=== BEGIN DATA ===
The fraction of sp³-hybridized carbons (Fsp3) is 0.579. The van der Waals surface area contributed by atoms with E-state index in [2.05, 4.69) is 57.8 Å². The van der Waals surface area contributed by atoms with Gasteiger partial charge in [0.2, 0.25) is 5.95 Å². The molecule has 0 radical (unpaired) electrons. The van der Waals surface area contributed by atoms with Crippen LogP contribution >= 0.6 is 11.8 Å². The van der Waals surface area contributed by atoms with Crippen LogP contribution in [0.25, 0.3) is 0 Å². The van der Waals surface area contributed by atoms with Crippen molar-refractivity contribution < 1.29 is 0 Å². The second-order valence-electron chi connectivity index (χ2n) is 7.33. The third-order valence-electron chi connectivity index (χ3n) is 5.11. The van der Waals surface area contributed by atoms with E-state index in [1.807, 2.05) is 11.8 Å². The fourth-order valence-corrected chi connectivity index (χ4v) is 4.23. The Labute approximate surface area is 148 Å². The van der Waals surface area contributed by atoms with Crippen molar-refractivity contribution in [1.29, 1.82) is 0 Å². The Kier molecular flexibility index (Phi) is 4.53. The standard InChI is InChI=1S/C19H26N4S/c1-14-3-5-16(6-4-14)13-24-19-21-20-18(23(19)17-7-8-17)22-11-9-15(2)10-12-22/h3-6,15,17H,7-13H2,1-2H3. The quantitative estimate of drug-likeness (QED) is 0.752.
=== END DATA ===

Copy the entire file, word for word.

The fraction of sp³-hybridized carbons (Fsp3) is 0.579. The van der Waals surface area contributed by atoms with E-state index in [2.05, 4.69) is 57.8 Å². The van der Waals surface area contributed by atoms with Gasteiger partial charge in [0.2, 0.25) is 5.95 Å². The molecule has 0 radical (unpaired) electrons. The van der Waals surface area contributed by atoms with Crippen LogP contribution >= 0.6 is 11.8 Å². The van der Waals surface area contributed by atoms with Crippen LogP contribution in [0.25, 0.3) is 0 Å². The van der Waals surface area contributed by atoms with Crippen molar-refractivity contribution < 1.29 is 0 Å². The second-order valence-electron chi connectivity index (χ2n) is 7.33. The third-order valence-electron chi connectivity index (χ3n) is 5.11. The van der Waals surface area contributed by atoms with E-state index in [1.807, 2.05) is 11.8 Å². The fourth-order valence-corrected chi connectivity index (χ4v) is 4.23. The Labute approximate surface area is 148 Å². The van der Waals surface area contributed by atoms with Crippen molar-refractivity contribution in [1.29, 1.82) is 0 Å². The Kier molecular flexibility index (Phi) is 4.53. The standard InChI is InChI=1S/C19H26N4S/c1-14-3-5-16(6-4-14)13-24-19-21-20-18(23(19)17-7-8-17)22-11-9-15(2)10-12-22/h3-6,15,17H,7-13H2,1-2H3. The quantitative estimate of drug-likeness (QED) is 0.752.